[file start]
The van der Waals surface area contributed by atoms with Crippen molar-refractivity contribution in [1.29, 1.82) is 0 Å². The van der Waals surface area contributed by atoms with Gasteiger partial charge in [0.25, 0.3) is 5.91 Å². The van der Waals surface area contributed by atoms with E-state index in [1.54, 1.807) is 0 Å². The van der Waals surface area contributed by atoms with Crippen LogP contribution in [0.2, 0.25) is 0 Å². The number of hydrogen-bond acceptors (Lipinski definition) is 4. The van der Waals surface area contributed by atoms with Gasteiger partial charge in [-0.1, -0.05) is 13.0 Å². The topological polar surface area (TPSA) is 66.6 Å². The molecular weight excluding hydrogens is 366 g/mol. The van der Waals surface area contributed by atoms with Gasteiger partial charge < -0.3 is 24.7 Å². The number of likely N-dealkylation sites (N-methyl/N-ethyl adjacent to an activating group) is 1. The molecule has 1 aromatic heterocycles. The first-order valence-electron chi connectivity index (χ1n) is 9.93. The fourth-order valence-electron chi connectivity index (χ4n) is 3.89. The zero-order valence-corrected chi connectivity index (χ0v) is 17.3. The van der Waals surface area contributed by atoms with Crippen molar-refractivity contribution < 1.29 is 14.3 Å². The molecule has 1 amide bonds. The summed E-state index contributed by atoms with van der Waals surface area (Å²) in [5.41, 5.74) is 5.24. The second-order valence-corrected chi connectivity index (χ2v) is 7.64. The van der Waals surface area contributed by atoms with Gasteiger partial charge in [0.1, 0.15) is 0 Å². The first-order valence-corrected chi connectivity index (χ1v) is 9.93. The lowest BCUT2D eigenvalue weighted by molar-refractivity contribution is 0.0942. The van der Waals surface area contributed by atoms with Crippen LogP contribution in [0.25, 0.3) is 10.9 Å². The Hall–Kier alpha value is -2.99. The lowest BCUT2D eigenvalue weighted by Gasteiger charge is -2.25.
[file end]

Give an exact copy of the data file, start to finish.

The van der Waals surface area contributed by atoms with Crippen molar-refractivity contribution in [1.29, 1.82) is 0 Å². The van der Waals surface area contributed by atoms with Gasteiger partial charge in [0.25, 0.3) is 5.91 Å². The van der Waals surface area contributed by atoms with E-state index in [1.54, 1.807) is 0 Å². The van der Waals surface area contributed by atoms with Crippen LogP contribution in [0.2, 0.25) is 0 Å². The number of hydrogen-bond acceptors (Lipinski definition) is 4. The van der Waals surface area contributed by atoms with Gasteiger partial charge in [-0.1, -0.05) is 13.0 Å². The topological polar surface area (TPSA) is 66.6 Å². The molecular weight excluding hydrogens is 366 g/mol. The van der Waals surface area contributed by atoms with Gasteiger partial charge < -0.3 is 24.7 Å². The number of likely N-dealkylation sites (N-methyl/N-ethyl adjacent to an activating group) is 1. The molecule has 1 aromatic heterocycles. The first-order valence-electron chi connectivity index (χ1n) is 9.93. The fourth-order valence-electron chi connectivity index (χ4n) is 3.89. The zero-order valence-corrected chi connectivity index (χ0v) is 17.3. The van der Waals surface area contributed by atoms with Crippen molar-refractivity contribution < 1.29 is 14.3 Å². The molecule has 1 amide bonds. The summed E-state index contributed by atoms with van der Waals surface area (Å²) in [5.41, 5.74) is 5.24. The second-order valence-corrected chi connectivity index (χ2v) is 7.64. The van der Waals surface area contributed by atoms with Gasteiger partial charge in [0.1, 0.15) is 0 Å². The first-order valence-corrected chi connectivity index (χ1v) is 9.93. The lowest BCUT2D eigenvalue weighted by molar-refractivity contribution is 0.0942. The van der Waals surface area contributed by atoms with Crippen LogP contribution in [0.25, 0.3) is 10.9 Å². The Hall–Kier alpha value is -2.99. The lowest BCUT2D eigenvalue weighted by Gasteiger charge is -2.25.